Donald Trump has warned that Brexit could have an impact on US investments in the UK.
But the New York-based businessman believes the country will ultimately be successful outside the EU.
The presidential hopeful – who is the presumptive Republican nominee for the White House – was speaking during a visit to his Aberdeenshire golf resort.
The tycoon held court on the 13th, 14th and 18th tees as he toured Trump International Golf Links, Scotland on the Menie Estate near Balmedie.
He had earlier welcomed the result of the EU referendum vote while visiting his revamped Turnberry course in Ayrshire.
And quizzed about the impact of Brexit on the US during his north-east trip he said: “Americans are very much different. This shouldn’t even affect them. I mean frankly if it’s done properly. If we had proper leadership right now.”
Pressed on whether Brexit may US businesses from investing in the UK, he said: “I think it may have a little effect but they wanted their independence, I fully understand it.
“I think that they (the UK) just have to get their act together and make it work.
“They want to be independent and that’s what it is. This is an amazing place, an amazing country and it’s going to be very successful ultimately.”
Mr Trump also suggested the UK’s vote to Leave could spell further disquiet in the EU.
He said: “I think it’s going to be in a lot of trouble. I think a lot of other people are going to follow.
“I mean, I believe you’ll see, I was the one that said this was going to happen, I believe you’re going to see other people doing the same.”
Meanwhile, Mr Trump said “he wouldn’t be bothered” by Scottish Muslims visiting the United States in an apparent policy turnaround.
He was asked to clarify his proposed ban on Muslim immigration to the US.
Mr Trump – whose arrival by helicopter was preceded by a protest group carrying Mexican flags in response to his plans to build a wall at the border with the central American nation – also insisted he has “tremendous popularity” in the north-east, adding that documentary makers could not find any Aberdonians who disliked like him.
He was asked directly about his belief that immigrants from countries linked to Islamic terrorism would be barred from the US and what his stance would be on Muslims from Scotland entering America.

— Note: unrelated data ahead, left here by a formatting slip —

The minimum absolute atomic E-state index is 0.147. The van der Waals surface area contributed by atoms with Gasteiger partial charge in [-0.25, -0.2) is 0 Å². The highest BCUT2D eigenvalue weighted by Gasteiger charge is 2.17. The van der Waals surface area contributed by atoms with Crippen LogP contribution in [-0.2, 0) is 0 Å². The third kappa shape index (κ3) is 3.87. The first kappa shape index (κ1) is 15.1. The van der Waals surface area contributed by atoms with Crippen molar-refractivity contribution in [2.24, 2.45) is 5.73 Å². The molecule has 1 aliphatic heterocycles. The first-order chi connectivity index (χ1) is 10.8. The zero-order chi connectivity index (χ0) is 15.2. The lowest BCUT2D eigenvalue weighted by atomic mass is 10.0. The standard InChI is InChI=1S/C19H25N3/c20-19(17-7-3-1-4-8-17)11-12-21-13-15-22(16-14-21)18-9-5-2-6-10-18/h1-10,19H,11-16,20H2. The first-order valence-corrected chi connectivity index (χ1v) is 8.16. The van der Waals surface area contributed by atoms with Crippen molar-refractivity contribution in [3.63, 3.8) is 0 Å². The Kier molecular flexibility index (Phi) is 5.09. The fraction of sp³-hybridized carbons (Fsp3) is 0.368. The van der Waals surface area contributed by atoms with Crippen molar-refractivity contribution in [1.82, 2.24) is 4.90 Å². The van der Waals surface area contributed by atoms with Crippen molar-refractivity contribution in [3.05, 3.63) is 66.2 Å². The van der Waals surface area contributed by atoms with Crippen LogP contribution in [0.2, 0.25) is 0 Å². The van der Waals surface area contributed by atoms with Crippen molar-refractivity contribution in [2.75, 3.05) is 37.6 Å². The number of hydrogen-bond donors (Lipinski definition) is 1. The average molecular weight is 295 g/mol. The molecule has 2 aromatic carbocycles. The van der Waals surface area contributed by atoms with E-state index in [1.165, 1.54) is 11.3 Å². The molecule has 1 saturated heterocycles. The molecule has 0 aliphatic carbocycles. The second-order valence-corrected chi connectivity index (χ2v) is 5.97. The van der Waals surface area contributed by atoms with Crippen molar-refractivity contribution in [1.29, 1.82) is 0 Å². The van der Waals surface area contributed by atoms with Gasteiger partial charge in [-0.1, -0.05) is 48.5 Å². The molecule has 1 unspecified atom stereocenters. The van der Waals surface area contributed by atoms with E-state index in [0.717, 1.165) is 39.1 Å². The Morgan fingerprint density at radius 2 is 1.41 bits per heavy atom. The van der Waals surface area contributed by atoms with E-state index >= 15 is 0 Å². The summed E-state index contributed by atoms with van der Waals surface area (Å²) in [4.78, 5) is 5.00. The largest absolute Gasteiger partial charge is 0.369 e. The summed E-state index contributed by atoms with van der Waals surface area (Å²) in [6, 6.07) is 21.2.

He replied: “It wouldn’t bother me.”
The presidential hopeful’s controversial policies have attracted high levels of criticism in the UK, with almost 587,000 people signing a petition to ban him.
But when asked about the Mexican flags being flown from houses bordering his Menie championship course, Mr Trump said: “I didn’t see it. We have great popularity in this area and obviously we have great popularity around Turnberry. But we have tremendous popularity here.”
Mr Trump’s helicopter touched down on the 10th fairway, before he embarked on his roving press conference around the course.
Flanked by secret service agents, who had scanned members of the press for weapons before Mr Trump’s arrival, scores of journalists and photographers followed him in golf carts, as he stopped to answer questions and have pictures taken.
When asked if First Minister Nicola Sturgeon had declined her invitation to visit Turnberry, he replied: “No I don’t think so.”
“I really don’t know, I’ve never met her. I’m sure she’s very nice, it’s just I’ve never met her.
“No I haven’t asked to meet with her.”
He praised the controversial Trump International course as “a masterpiece” and vowed to take the same approach to his possible presidency.
He said: “We started with nothing and now we have a great masterpiece, that’s what we have to do with our country, that’s what we have to do with the United States, that’s what many countries have to do. No doubt about it.”
Despite being asked repeatedly, Mr Trump would make no further statement about the Aberdeen Bay windfarm project.
He has been involved in a lengthy battle with the Scottish Government over the scheme – the European Offshore Wind Deployment Centre – which he claims will spoil the views from his course.